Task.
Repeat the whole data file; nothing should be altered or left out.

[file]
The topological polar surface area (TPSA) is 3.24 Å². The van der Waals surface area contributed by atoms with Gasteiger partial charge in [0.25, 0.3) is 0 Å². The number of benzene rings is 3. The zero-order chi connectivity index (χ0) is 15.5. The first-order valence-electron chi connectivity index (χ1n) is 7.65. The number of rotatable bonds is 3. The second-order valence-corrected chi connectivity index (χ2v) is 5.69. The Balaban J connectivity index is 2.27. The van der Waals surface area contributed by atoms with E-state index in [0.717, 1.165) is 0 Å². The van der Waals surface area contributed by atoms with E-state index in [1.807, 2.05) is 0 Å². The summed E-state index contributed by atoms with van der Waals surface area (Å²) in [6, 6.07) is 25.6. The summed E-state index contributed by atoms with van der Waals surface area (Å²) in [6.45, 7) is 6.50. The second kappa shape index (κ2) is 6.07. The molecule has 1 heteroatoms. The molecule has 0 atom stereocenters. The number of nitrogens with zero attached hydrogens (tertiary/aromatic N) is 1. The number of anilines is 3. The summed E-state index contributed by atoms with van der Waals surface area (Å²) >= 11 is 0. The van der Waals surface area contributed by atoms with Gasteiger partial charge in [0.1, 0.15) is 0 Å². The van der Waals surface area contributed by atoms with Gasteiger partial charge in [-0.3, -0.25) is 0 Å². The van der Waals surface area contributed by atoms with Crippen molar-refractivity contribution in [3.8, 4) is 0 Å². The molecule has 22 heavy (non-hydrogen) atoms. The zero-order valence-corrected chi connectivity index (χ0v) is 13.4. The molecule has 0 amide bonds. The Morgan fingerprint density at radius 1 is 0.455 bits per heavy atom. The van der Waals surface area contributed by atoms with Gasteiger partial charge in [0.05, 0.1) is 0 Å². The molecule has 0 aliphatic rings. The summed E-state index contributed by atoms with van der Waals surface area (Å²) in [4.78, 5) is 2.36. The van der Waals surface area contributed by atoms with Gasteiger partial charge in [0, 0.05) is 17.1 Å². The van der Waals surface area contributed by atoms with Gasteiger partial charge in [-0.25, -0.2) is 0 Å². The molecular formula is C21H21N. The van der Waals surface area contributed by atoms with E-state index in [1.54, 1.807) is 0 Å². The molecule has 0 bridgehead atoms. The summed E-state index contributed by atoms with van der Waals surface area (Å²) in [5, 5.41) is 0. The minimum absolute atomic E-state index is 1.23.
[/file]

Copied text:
The topological polar surface area (TPSA) is 3.24 Å². The van der Waals surface area contributed by atoms with Gasteiger partial charge in [0.25, 0.3) is 0 Å². The number of benzene rings is 3. The zero-order chi connectivity index (χ0) is 15.5. The first-order valence-electron chi connectivity index (χ1n) is 7.65. The number of rotatable bonds is 3. The second-order valence-corrected chi connectivity index (χ2v) is 5.69. The Balaban J connectivity index is 2.27. The van der Waals surface area contributed by atoms with E-state index in [0.717, 1.165) is 0 Å². The van der Waals surface area contributed by atoms with E-state index in [1.807, 2.05) is 0 Å². The summed E-state index contributed by atoms with van der Waals surface area (Å²) in [6, 6.07) is 25.6. The summed E-state index contributed by atoms with van der Waals surface area (Å²) in [6.45, 7) is 6.50. The second kappa shape index (κ2) is 6.07. The molecule has 1 heteroatoms. The molecule has 0 atom stereocenters. The number of nitrogens with zero attached hydrogens (tertiary/aromatic N) is 1. The number of anilines is 3. The summed E-state index contributed by atoms with van der Waals surface area (Å²) >= 11 is 0. The van der Waals surface area contributed by atoms with Gasteiger partial charge in [0.1, 0.15) is 0 Å². The van der Waals surface area contributed by atoms with Gasteiger partial charge in [-0.3, -0.25) is 0 Å². The van der Waals surface area contributed by atoms with Crippen molar-refractivity contribution in [3.8, 4) is 0 Å². The molecule has 22 heavy (non-hydrogen) atoms. The zero-order valence-corrected chi connectivity index (χ0v) is 13.4. The molecule has 0 amide bonds. The Morgan fingerprint density at radius 1 is 0.455 bits per heavy atom. The van der Waals surface area contributed by atoms with Gasteiger partial charge in [0.05, 0.1) is 0 Å². The molecule has 0 aliphatic rings. The summed E-state index contributed by atoms with van der Waals surface area (Å²) in [4.78, 5) is 2.36. The van der Waals surface area contributed by atoms with Gasteiger partial charge in [0, 0.05) is 17.1 Å². The van der Waals surface area contributed by atoms with Gasteiger partial charge in [-0.25, -0.2) is 0 Å². The molecular formula is C21H21N. The van der Waals surface area contributed by atoms with E-state index in [1.54, 1.807) is 0 Å². The molecule has 0 bridgehead atoms. The summed E-state index contributed by atoms with van der Waals surface area (Å²) in [5, 5.41) is 0. The minimum absolute atomic E-state index is 1.23.